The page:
It will also be recognized that the wall of the pit liner 16 and the sides of the racks 12 may not be directly vertical. To accommodate for such misalignment it is therefore desirable to movably mount the pad 40 to the arm 44 so as to allow some articulation between the two components.
FIG. 4 shows a spherical mounting 56 which ensures that the flat surface 42 of the load pad 40 will be self-aligning with the pit 10 wall or rack 12 upon horizontal motion of the arm 44. Also shown is an extension 57 which abuts against the pad 40 and the spring stack, which stack also abuts against the plate 47.
FIG. 5 shows additional detail of the support and preload device 36. The drive screw 48 is threaded along its length to provide maximum available lateral motion of the device. Thrust washers 58 are pinned to the drive screw 48, and pins 60 can be utilized to affix upper and lower supports 62 to side bars 64 so as to allow rotation between the supports 62 and bars 64 upon turning of the drive screw 48. Although four side bars 64 can be seen in FIG. 2, eight are utilized and connected by pins 60 in the manner shown in FIGS. 2 and 5. Side bars 64 are also pin connected to support 48 which can be bolted or otherwise attached to, for example, a rack metallic beam 28.
FIG. 6 shows another embodiment of a support and preload device 36 which is more compact in operation than that shown in FIG. 2. It can beneficially be utilized in those areas where limited space is an important factor. It is similar to the device of FIG. 2 with the addition of partial side bars 66 connected in the manner shown. The amount of horizontal extension of the device 36, and the supportive/restraining force applied can also be varied as desired by varying the pitch of the drive screw 48 thread, the length and connection points of the side bars 64, 66, and/or the flexibility of the shock absorber 46.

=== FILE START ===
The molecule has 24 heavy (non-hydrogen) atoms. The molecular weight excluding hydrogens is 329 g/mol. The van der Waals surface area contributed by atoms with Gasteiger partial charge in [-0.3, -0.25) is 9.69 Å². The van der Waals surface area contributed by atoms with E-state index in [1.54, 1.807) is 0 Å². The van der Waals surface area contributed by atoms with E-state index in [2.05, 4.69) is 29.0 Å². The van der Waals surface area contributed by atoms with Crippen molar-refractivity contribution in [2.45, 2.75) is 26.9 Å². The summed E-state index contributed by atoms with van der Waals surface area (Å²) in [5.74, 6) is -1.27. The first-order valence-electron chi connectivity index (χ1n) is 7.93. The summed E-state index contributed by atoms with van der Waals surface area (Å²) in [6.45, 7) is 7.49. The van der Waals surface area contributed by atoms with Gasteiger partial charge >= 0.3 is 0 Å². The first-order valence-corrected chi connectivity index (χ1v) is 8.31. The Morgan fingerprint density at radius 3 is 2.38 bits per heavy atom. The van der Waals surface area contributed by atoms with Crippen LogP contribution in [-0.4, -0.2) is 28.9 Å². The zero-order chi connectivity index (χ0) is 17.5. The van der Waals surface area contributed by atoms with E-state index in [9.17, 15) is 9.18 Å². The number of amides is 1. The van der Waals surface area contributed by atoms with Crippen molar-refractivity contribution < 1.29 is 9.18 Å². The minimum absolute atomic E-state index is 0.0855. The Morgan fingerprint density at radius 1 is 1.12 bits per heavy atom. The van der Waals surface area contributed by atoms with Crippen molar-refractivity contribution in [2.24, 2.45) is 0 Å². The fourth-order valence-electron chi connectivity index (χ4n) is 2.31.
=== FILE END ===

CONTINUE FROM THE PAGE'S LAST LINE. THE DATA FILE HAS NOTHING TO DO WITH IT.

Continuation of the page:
The relative ease with which the inventive device can be installed, maintained, and adjusted will also be apparent. The device 36 can be simply manufactured and assembled, and, in new nuclear facilities, readily affixed to fuel racks or fuel pit walls prior to installation of the racks within a pit. It can also be retro-fitted and properly positioned in existing spent fuel storage areas easier than prior art lateral support structures. The device and attaching structures can be made of non-corrosive materials, such as stainless steel, and, because of its simple mechanical structures, remain operable while under water and subject to irradiation for extended periods. The adjustment wrench can easily be engaged with the drive screw from above the water level, and, through application of a relatively small force, be turned so as to properly position and preload the device. Periodic testing and setting of the preload can easily be performed, if desired.
It will be apparent that many modifications and additions are possible in view of the above teachings. It therefore is to be understood that within the scope of the appended claims, the invention may be practiced other than as specifically described.